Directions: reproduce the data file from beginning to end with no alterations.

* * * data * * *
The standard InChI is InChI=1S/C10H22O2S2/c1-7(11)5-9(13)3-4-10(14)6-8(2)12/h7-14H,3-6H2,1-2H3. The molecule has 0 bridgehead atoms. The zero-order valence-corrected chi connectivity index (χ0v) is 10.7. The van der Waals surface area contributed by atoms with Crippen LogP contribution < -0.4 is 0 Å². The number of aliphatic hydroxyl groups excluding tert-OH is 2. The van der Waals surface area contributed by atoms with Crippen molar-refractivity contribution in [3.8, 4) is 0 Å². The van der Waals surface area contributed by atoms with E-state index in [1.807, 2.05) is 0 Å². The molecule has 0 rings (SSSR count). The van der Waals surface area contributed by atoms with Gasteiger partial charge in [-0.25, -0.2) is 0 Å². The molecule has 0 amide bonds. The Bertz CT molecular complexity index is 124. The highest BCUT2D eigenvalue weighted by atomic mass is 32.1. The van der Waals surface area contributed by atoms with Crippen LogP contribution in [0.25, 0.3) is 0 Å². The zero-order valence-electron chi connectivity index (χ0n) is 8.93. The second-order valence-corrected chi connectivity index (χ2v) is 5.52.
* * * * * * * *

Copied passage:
The standard InChI is InChI=1S/C10H22O2S2/c1-7(11)5-9(13)3-4-10(14)6-8(2)12/h7-14H,3-6H2,1-2H3. The molecule has 0 bridgehead atoms. The zero-order valence-corrected chi connectivity index (χ0v) is 10.7. The van der Waals surface area contributed by atoms with Crippen LogP contribution < -0.4 is 0 Å². The number of aliphatic hydroxyl groups excluding tert-OH is 2. The van der Waals surface area contributed by atoms with Crippen molar-refractivity contribution in [3.8, 4) is 0 Å². The van der Waals surface area contributed by atoms with E-state index in [1.807, 2.05) is 0 Å². The molecule has 0 rings (SSSR count). The van der Waals surface area contributed by atoms with Gasteiger partial charge in [-0.25, -0.2) is 0 Å². The molecule has 0 amide bonds. The Bertz CT molecular complexity index is 124. The highest BCUT2D eigenvalue weighted by atomic mass is 32.1. The van der Waals surface area contributed by atoms with Crippen LogP contribution in [0.25, 0.3) is 0 Å². The zero-order valence-electron chi connectivity index (χ0n) is 8.93. The second-order valence-corrected chi connectivity index (χ2v) is 5.52.